The Elwha River was recognized as one of three Riverprize finalists for its unprecedented approach to restoring salmon populations through the largest orchestrated dam removal project in history. The USGS has been a major partner in the project, providing scientific monitoring and analyses of the fish, waters, and sediment before, during, and after dam removal (see “USGS science supporting the Elwha River Restoration Project”). The Elwha River Restoration Project encompasses numerous restoration elements, including fisheries management, reseeding and replanting, water management and treatment, sediment management, and educational activities. These coordinated activities came after decades of debate, planning, and collaboration.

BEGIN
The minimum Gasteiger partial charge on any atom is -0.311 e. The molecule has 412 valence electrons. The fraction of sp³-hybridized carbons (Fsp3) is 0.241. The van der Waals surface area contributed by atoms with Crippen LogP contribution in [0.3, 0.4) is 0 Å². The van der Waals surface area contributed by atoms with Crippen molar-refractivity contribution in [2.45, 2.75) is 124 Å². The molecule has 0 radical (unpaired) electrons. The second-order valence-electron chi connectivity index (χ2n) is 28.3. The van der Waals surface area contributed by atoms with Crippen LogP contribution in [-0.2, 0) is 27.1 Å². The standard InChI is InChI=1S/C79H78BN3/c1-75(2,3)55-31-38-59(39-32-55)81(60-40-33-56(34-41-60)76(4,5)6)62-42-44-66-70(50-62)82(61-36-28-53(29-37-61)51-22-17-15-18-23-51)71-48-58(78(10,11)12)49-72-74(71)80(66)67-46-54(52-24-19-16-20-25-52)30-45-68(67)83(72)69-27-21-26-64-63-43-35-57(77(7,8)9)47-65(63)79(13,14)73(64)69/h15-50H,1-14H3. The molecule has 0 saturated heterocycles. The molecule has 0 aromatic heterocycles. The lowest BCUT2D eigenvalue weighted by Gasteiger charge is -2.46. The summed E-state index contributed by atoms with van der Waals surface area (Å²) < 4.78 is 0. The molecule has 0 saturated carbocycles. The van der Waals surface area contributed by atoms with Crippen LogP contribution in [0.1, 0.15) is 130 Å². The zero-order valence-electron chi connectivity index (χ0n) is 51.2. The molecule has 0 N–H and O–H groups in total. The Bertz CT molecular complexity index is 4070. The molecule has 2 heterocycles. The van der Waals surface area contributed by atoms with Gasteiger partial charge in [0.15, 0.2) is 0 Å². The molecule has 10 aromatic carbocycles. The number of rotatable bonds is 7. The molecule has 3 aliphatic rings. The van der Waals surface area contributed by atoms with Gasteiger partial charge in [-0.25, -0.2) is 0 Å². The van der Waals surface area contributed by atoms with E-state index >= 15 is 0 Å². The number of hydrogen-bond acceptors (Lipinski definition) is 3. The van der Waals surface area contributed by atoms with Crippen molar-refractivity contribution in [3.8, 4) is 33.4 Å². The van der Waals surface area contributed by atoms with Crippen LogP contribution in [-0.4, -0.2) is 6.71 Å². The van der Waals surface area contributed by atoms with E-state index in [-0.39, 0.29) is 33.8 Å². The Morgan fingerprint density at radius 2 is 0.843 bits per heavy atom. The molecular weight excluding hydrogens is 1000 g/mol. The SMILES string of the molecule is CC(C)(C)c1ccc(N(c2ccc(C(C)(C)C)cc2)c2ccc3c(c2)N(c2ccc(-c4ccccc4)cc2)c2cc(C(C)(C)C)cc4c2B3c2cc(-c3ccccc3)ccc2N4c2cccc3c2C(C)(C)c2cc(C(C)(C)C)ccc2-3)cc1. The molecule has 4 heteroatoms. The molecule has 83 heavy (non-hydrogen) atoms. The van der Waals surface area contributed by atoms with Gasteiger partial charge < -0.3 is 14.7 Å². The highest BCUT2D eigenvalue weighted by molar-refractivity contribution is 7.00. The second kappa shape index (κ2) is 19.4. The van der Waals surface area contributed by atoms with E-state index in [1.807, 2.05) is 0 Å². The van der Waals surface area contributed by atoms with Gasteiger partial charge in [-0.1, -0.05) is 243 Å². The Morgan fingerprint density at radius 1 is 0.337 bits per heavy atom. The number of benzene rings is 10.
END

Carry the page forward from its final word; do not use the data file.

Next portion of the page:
“The Elwha River Restoration is a shining example of what can happen when diverse groups work together to recognize rivers for their many contributions to our culture, economy, and environment,” said U.S. Secretary of the Interior Sally Jewell. “It was powerful to witness the largest dam removal and ecosystem restoration project in history, and to see endangered salmon, trout, and other fish once again regain access to their historic migration and spawning habitat along the Elwha River.”

A man and a woman present awards to two men, the woman is shaking hands with one man.

USGS scientists Jonathan Warrick and Jeff Duda receiving Riverprize recognition in New Delhi, India. Photo credit: International Riverfoundation.

A man sits on a personal watercraft which is running slowly on the water near shore.